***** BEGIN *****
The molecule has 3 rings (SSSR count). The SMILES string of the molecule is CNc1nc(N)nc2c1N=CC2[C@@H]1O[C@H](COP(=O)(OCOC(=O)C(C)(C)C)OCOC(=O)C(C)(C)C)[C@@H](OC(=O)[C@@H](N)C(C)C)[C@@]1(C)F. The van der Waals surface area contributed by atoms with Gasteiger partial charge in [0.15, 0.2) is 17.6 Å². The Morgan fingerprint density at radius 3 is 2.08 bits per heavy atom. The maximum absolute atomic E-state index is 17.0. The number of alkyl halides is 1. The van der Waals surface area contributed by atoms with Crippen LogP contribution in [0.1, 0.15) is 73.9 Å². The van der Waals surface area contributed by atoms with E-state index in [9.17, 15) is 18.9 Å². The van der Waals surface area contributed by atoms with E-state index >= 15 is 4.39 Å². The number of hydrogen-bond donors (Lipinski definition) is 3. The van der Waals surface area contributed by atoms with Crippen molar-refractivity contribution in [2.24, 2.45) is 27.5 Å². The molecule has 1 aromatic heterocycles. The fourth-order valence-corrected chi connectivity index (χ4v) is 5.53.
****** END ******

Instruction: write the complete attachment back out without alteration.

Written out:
The molecule has 3 rings (SSSR count). The SMILES string of the molecule is CNc1nc(N)nc2c1N=CC2[C@@H]1O[C@H](COP(=O)(OCOC(=O)C(C)(C)C)OCOC(=O)C(C)(C)C)[C@@H](OC(=O)[C@@H](N)C(C)C)[C@@]1(C)F. The van der Waals surface area contributed by atoms with Gasteiger partial charge in [0.15, 0.2) is 17.6 Å². The Morgan fingerprint density at radius 3 is 2.08 bits per heavy atom. The maximum absolute atomic E-state index is 17.0. The number of alkyl halides is 1. The van der Waals surface area contributed by atoms with Crippen LogP contribution in [0.1, 0.15) is 73.9 Å². The van der Waals surface area contributed by atoms with E-state index in [9.17, 15) is 18.9 Å². The van der Waals surface area contributed by atoms with E-state index >= 15 is 4.39 Å². The number of hydrogen-bond donors (Lipinski definition) is 3. The van der Waals surface area contributed by atoms with Crippen molar-refractivity contribution in [2.24, 2.45) is 27.5 Å². The molecule has 1 aromatic heterocycles. The fourth-order valence-corrected chi connectivity index (χ4v) is 5.53.